I’ve often marveled at my husband’s ability to find pleasure in the mundane. He finds projects around the house and property that need attention and applies himself to them without complaint. He is currently scraping, sanding, and repainting individual pickets on our veranda. On the other hand, I vocally suffer from what Dostoevsky referred to a “the bestial and indefinable affliction”: Boredom.
It wasn’t until I stumbled across an essay by Joseph Epstein, Duh, Bor-ing, originally in Commentary Magazine, and then again in Best American Essays 2012, that I contemplated what boredom is exactly, and why it is not such a bad thing.
Like Epstein, and probably most other tweens and teens, I was brought up short by my parents when I complained about being bored. Epstein’s father told him to beat his head against a wall and he’d soon quit feeling that way. My mother was equally sympathetic; she told me only boring people got bored and to get out of the house. It was a version of the children-are-starving-in-Africa answer to my complaints, brushed aside as being unimportant and predictable.
According to Epstein, some people are more prone to boredom than others, and I guess my husband and I are proof of the opposites attract theory of marriages. But even he is apt to be temporarily bored by a dull speech or a hour-long wait in the doctor’s office. We all have it from time to time. Even animals become bored. I think my little basenji, who loves to run on the beach, was bored to death when recuperating from a broken leg. When we finally took him for his first walk, his whole face lit up and we could see his inner dogginess ignite realizing there would be a life for him outside the confines of his kennel.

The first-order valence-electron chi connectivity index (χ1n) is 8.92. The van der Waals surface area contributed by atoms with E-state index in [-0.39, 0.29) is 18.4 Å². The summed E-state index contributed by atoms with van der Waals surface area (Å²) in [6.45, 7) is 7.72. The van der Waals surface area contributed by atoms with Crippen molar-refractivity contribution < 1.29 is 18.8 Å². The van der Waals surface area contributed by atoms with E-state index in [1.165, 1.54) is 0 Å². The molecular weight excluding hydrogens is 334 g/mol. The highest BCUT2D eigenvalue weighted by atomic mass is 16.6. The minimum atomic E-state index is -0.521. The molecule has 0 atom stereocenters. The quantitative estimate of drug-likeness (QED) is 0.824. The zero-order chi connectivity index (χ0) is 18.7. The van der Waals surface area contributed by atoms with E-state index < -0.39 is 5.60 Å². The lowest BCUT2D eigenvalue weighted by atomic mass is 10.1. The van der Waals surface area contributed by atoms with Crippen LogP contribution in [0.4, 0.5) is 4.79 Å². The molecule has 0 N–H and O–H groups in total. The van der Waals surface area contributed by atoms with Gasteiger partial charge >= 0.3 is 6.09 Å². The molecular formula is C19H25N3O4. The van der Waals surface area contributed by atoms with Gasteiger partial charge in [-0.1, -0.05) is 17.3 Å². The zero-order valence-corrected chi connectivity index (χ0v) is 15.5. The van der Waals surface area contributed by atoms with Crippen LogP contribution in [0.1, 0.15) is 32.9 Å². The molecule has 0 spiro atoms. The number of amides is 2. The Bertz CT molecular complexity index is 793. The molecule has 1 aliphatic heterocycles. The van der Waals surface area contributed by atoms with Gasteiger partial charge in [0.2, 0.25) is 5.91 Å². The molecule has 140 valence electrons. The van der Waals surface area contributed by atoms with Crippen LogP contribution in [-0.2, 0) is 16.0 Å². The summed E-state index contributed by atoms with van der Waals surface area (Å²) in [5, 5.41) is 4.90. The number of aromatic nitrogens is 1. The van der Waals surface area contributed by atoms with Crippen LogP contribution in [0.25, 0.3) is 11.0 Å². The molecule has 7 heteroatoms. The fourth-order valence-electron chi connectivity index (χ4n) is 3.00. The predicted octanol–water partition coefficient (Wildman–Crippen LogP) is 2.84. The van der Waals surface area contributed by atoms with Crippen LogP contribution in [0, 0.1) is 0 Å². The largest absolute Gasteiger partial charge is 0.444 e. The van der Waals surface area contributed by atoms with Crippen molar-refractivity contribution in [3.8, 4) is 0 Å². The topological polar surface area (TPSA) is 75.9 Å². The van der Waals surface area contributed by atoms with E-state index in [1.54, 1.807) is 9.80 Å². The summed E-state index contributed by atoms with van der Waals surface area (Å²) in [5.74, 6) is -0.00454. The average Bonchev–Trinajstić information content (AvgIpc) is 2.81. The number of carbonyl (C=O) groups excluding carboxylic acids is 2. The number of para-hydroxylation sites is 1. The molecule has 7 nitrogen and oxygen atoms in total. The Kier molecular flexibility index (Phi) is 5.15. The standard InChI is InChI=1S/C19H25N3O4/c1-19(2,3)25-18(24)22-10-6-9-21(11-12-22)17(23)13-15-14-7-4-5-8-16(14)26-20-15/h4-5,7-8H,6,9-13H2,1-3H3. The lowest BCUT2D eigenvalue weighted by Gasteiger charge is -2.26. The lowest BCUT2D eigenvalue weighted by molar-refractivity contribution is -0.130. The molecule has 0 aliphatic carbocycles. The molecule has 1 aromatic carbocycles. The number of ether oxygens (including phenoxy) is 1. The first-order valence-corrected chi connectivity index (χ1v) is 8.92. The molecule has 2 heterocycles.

There is transitory boredom, ennui, weariness, apathy, and or dissatisfaction. This can also descend into longer term monotony and eventually clinical depression. But Epstein seems to say that every human being has uttered the teen phrase, I’m bored, at some point or another.
I found it interesting that Epstein suggests that boredom occurs more often when there are high levels of distraction—Facebook? Twitter? TV? He also notes that primitive cultures seldom complain of the affliction. And I have watched any number of people in this country work at drudge jobs that would drive me insane, but I have yet to hear one complain about it.
But neither Epstein nor my parents bothered to suggest to us the possible benefits of boredom.
It seems to me that boredom forces us to look closely at ourselves. It puts our existence into perspective and can steer us into a place of contemplation and reflection. If we can push past the frustration of sitting—without action—we can come out the other side with something to show for it. This is the challenge of meditation, of yoga, and of writing.
We writers lock ourselves in rooms and purposefully create this kind of environment, specifically to induce reflection and creativity. Inspiration. Sit long enough and thoughts will come and pages will be written.
I wonder what it would be like if parents told their children that their boredom was good for them and that it proved they were imaginative people. Would it change how we look at it?